Wageningen ecologist: wolf management sounds easy but is difficult to implement

Ecologist Hugh Jansman from Wageningen University sees how agriculture is struggling to survive in Drenthe. But he sees the phase Drenthe is now going through as a pioneering phase that is temporary, even though it may be a longer-lasting phase. “It will be years before we learn how to deal with the wolf.”

Asked about his reaction to the unrest in the Westerveld municipality due to the countless wolf attacks, he says: “For us, as ecologists, this unrest is not strange. We have a good relationship with ecologists in Germany, and there we see that all that goes on here has encountered it in the last ten, twenty years, so I think the most important thing is that the signals are now taken seriously by the policy makers and they start thinking about how to create an outlet for the emotions of fear.”

Transient fear

Jansman, who is involved in nature management and wildlife conservation in the Netherlands in Wageningen, points out that it is important that sociologists also look at the emotions of fear. Like: what exactly is going on here? “There is a big difference between risk and risk perception. A wolf is not immediately dangerous, but because it is new, we experience the wolf as exciting. In Germany, you didn’t dare leave your pram in the forest before while they were picking mushrooms. But five years later there had been zero incidents and everything was back to normal. The same goes for villages where the wolf appeared in playgrounds in broad daylight. So for years nothing happened and people are going back to order today. I think that is a natural reaction: something new comes along, we experience it as exciting, then we are extra careful, and then we see that the risks are acceptable.”

The Drenthe flock does not seem very shy. How does he view observations of the wolf in Drenthe close to humans? “What is the definition of shy? The assumptions about wolf behavior are often wrong. We often think that a wolf is a nocturnal animal that does not show during the day. But some wolves show in daylight. wolf is a wolf that approaches a human within 30 meters. A human in a tractor is not included. To prevent a wolf from getting close to people, you have to prevent those people from being around food, that’s the most important thing.”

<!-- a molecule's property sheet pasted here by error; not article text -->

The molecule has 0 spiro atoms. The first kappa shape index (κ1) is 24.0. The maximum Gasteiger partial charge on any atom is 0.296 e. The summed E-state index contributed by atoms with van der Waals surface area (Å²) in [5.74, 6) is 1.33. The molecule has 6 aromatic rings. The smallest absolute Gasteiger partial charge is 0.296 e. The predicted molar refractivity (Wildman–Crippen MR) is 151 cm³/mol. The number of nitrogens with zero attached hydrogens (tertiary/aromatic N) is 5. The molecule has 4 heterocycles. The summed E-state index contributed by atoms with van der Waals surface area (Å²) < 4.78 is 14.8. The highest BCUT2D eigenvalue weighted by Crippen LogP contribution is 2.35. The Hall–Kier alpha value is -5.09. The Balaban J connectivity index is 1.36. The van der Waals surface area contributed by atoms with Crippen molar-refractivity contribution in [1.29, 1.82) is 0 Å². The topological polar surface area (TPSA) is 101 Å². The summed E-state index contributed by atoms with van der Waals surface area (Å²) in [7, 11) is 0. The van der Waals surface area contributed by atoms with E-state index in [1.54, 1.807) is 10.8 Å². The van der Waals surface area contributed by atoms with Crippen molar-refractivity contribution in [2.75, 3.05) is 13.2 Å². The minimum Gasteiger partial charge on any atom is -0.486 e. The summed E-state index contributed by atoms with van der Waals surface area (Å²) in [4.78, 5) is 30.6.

Notes on management

Germany is often cited as an example of leadership. Why is leadership possible in Lower Saxony and not here? “Suppose that wolf x is a nuisance wolf and the government issues a permit to shoot. How do you ensure that the specific wolf is shot and not another one? Four times in Lower Saxony a wolf was shot for which the shooting exemption did not apply . . . This causes groups to go to the European Court of Justice in Brussels and challenge the policy in Lower Saxony. So leadership sounds very easy, but it’s incredibly difficult to keep it legally binding, let alone implement it.”

In addition, according to him, it makes no sense to shoot a wolf. “Leadership doesn’t work, research shows. It can even backfire. Chances are you shoot one of the parents, and then you send a class of young wolves out into the street without a teacher. Those parents have often been hit before. from a live wire or taught to avoid people. If those puppies have to find that out again, the chance of discomfort is much greater.”

Managing a wolf cannot be compared to managing other animals, says Jansman. “Management is mostly in the minds of many people. Foxes have a territory of one square kilometer, compared to the wolf of 200 square kilometers. Wild boars can increase in number by as much as 600 percent because of their enormous reproductive capacity without having a territorial area. If you shooting a wolf here, you’re going to shoot it for a very large area. It’s not proportional.”

Large animals in demand

Between 20 September and 2 October, nine large animals were attacked in Drenthe, possibly by a wolf. It concerns three heifers, two calves, two cows, a pony and a horse. Six animals did not survive the attack. At the same time, two sheep were attacked in Drenthe. DNA testing has not yet determined whether it is a wolf attack. According to Jansman, we still have a lot to learn when it comes to animal husbandry. “It makes a huge difference how you keep cows. A natural herd relationship has a lead cow with daughters, her calves and possibly an extra bull. It is much more resistant to predators than a well-bred cow type placed with peers,” explains he. from.

According to Jansman, the risk of wolf attacks on livestock is greater in Drenthe than in Veluwe. “We are dealing with a mixed cultural and natural area in Drenthe. On the Veluwe you have large, robust nature with four wild ungulates: red deer, fallow deer, wild boar and roe. The wolf finds so much natural food there that it actually does not have to in Brabant a wolf has settled in a fragmented nature reserve and then you see that the territory can be as much as 400 square kilometers in order to get enough wild prey. wolf against many domestic animals And purely out of convenience they want to test them anyway. Now you can too see in Drenthe. Our message from Wageningen is therefore: prevent wolves from learning that farm animals are easy food, and that means: protect, protect, protect. We see here that only a few sheep farmers do a good job of protection, and many sheep farmers are not yet.”

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